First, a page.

yellow tassel

Letter from an English Department on the Brink | Sarah Blackwood | The New York Review of Books

By Sarah Blackwood, April 2, 2023

At the English department I chair, our major has grown by more than 40 percent in the last two years. We are being driven to the edge of extinction anyway.
Illustration by Gustave Doré

I write to you with news about the state of the English major at one non-elite, midsize, regional comprehensive private university in New York City.

At Pace University, where I am currently chair of the English department, the major has grown by more than 40 percent in the last two years, to around 150 students. Every year we teach some 1,600 students—majors and non-majors—in seminars and workshops on literature, creative writing, and linguistics, in addition to the five thousand we teach in composition. That’s, give or take, $30 million of credit hour revenue per year.

Our students are immersed in a curriculum that emphasizes civic engagement, creativity, and both the canon and those texts and subjects that have been marginalized by that canon. Many students research issues of local importance to our campus: the community of Black theater professionals that thrived around the corner in the 1820s, the more recent anti-gentrification movements helmed by Chinatown artists, writers, and activists.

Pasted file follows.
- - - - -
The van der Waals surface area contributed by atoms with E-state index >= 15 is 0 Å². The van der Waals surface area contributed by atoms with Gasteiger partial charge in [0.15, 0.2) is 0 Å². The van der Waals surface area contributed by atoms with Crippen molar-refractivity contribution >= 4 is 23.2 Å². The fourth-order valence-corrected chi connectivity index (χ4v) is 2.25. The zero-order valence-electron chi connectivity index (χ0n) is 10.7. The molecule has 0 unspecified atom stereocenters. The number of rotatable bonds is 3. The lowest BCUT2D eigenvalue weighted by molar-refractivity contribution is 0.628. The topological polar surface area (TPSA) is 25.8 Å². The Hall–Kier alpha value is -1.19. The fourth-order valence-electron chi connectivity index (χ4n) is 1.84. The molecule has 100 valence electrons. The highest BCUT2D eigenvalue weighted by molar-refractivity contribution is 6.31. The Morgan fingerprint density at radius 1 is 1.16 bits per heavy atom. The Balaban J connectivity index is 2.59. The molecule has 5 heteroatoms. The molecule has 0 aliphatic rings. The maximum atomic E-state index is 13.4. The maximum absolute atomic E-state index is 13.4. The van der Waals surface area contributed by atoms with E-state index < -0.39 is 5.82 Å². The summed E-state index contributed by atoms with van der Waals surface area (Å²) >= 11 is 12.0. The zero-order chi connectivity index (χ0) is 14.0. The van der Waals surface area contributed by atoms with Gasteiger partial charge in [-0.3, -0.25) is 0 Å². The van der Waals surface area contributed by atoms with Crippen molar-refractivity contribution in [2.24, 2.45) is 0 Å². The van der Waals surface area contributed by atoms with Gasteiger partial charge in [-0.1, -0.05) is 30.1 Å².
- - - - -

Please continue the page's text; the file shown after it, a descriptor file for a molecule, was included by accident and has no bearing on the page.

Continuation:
An introductory literary studies course examines changing ideas about who and what literature is for; it culminates with students working with the Bowery Residents’ Committee to organize a book drive for our unhoused downtown neighbors. Around 40 percent of our majors and alumni are Black, Indigenous, Latinx, or Asian/Pacific Islander, and many of them are first-generation college students. Excellent writers and communicators with honed skills in analysis and critical thinking, they’ve gone on to gainful employment in publishing, the arts, media, business, education, law, and the nonprofit sector.

Last summer, an alumna was profiled by The New York Times for her feminist video game design, much of which she credits to her poetry education. An alumnus who works as a senior editor at a big five publisher is, at the time of this writing, featured on a billboard in Times Square.